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Does both parents working full time always equal chaos at home?

(60 Posts)
HankyScore Sun 08-Dec-13 10:18:43

We never seem to get on top of anything.

There is a constant pile of laundry waiting to be put away. We are eating mainly freezer food. No one hoovered for two weeks until I did it on Friday when I was off work feeling ill.

There are piles and piles of stuff waiting to be sorted through. Everyone is exhausted all the time.

Neither of us have any more to give, and there is no money for a cleaner.

Is this just how it is?

I've been working FT out of the house for four months now, DH changed his hours to accommodate school pick up so works from 7am, I get in at 6pm, then we have Cubs, Scouts, music, riding. We are usually asleep on the sofa by 9pm.

We try to keep on top of the house at the weekends but if we go off routine (I was away last weekend for eg) , it all goes to shit.

How do other people do it? We just seem to be exhausted and messy and blah.

Help me.

RedHelenB Sun 08-Dec-13 10:20:27

Single parent & much the same as you. Time for my clean organised house (or not!) when the kids are grown!

MerryMelawen Sun 08-Dec-13 10:21:03

I've got no advice myself but my SIL is uber organised!! She never sits still, puts the rest of us to shame and I dont know his she does it! On thinking about it she just never let's things hang around - she does whatever needs doing when it needs doing. That way it never piles up on her like it does for me!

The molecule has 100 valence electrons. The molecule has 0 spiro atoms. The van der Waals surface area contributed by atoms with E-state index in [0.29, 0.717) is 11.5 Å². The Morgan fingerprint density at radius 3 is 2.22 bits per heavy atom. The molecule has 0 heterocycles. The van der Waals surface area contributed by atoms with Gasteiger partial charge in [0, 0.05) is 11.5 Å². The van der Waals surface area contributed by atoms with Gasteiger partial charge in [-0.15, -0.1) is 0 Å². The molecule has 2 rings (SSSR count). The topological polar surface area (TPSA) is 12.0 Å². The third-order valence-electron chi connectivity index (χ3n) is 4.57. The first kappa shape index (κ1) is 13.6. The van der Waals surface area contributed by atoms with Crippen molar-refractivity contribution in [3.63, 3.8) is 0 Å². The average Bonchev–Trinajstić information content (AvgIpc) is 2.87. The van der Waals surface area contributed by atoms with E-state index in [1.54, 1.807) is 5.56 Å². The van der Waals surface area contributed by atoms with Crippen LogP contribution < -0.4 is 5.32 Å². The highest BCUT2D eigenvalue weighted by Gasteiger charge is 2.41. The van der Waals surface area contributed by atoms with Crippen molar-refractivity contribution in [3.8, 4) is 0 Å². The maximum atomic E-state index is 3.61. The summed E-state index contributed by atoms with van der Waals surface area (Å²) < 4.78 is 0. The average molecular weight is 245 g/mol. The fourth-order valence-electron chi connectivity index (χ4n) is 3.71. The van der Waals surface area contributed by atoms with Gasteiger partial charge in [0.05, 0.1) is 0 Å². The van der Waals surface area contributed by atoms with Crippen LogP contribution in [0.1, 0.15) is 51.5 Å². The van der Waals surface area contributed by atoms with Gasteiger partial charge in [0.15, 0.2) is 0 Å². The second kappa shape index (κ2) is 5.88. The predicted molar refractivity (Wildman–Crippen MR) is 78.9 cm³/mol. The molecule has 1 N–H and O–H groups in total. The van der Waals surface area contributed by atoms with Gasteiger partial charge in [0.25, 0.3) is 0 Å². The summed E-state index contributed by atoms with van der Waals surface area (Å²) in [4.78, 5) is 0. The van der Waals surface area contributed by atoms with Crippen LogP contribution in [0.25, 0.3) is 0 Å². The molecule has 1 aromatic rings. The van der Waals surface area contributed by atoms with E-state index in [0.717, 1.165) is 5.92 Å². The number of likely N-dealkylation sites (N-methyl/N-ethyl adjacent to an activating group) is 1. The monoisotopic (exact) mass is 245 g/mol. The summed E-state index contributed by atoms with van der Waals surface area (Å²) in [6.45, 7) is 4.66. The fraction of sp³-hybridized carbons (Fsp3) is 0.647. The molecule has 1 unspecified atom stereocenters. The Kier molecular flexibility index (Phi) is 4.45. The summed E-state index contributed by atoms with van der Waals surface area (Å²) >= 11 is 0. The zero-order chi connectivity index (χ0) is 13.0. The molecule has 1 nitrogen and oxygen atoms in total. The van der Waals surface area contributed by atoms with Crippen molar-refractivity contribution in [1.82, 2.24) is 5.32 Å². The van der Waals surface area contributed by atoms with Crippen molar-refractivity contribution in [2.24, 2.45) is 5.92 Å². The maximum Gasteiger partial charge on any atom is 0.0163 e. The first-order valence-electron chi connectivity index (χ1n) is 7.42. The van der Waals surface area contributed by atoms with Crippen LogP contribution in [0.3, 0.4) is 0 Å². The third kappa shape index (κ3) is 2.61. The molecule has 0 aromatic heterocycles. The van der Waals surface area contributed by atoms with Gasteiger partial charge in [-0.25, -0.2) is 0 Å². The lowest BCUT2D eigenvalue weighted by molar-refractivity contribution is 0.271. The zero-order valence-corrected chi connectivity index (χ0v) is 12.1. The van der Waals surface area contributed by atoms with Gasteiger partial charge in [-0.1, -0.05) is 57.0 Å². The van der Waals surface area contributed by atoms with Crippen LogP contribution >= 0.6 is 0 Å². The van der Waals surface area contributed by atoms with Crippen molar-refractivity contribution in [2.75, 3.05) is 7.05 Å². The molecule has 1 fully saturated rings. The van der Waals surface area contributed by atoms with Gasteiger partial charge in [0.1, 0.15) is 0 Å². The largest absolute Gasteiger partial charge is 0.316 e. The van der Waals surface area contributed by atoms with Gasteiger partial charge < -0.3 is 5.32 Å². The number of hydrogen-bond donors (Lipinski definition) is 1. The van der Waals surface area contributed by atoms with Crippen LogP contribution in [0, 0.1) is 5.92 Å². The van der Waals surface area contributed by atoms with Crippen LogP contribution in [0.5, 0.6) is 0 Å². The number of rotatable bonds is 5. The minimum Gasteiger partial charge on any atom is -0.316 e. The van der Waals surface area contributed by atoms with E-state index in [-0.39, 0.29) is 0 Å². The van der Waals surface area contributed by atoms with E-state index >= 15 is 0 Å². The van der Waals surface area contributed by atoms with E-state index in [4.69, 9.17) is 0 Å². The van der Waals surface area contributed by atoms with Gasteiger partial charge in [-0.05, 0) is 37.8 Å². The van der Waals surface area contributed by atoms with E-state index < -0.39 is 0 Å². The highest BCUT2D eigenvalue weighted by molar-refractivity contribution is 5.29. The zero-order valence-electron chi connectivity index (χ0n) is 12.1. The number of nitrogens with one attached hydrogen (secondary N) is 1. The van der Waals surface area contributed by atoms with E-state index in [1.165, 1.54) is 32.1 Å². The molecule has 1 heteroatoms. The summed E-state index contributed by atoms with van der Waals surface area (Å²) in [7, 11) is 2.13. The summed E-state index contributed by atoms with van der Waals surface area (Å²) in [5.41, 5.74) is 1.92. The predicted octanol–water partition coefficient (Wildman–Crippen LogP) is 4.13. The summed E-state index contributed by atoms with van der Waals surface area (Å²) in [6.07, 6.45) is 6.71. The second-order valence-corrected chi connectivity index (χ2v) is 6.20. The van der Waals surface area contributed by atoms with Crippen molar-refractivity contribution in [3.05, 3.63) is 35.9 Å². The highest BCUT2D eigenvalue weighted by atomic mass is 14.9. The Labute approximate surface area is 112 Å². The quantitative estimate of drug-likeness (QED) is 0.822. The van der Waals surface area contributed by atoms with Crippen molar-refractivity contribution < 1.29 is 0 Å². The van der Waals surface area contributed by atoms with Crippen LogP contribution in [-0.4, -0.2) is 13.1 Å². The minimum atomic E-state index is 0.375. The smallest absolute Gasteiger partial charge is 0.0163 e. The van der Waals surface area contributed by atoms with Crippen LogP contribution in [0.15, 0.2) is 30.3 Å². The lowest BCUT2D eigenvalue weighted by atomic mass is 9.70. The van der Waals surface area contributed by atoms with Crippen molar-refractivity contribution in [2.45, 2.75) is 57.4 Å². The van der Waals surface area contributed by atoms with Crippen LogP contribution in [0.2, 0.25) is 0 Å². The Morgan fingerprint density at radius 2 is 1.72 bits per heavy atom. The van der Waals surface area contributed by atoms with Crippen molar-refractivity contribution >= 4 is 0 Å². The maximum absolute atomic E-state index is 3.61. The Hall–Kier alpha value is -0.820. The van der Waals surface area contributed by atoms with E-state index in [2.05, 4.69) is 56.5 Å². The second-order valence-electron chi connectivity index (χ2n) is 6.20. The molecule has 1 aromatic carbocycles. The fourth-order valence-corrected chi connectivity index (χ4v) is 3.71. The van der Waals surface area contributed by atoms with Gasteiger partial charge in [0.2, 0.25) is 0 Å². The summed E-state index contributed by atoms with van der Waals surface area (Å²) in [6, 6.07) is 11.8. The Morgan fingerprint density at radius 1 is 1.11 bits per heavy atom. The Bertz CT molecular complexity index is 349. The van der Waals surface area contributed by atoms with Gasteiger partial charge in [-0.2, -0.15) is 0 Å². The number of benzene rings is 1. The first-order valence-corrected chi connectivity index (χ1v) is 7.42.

SilverApples Sun 08-Dec-13 10:23:51

No, but we are very organised with the basics and have fairly low standards when it comes to housework. The children have always had age-appropriate jobs that helped with the smooth running of our household.
Having a child with AS also focused my mind on not having muddle and chaos, as that would have completely thrown him.

RedLondonBus Sun 08-Dec-13 10:24:39

I'm a lone parent to 5.... Just started work in sept

What a shock to my system that was!!

Thankfully, 3 of mine are teens and help out lots. And I had the chance to sort out everything before I started working

My tip is to sort one thing/area everyday. So laundry, paperwork etc. a few hours spent on it then next day do something else

YouStayClassySanDiego Sun 08-Dec-13 10:24:47

We're in the same boat as you but with teenagers so I get ds1-18 to whizz the hoover over and wash up when he's not working.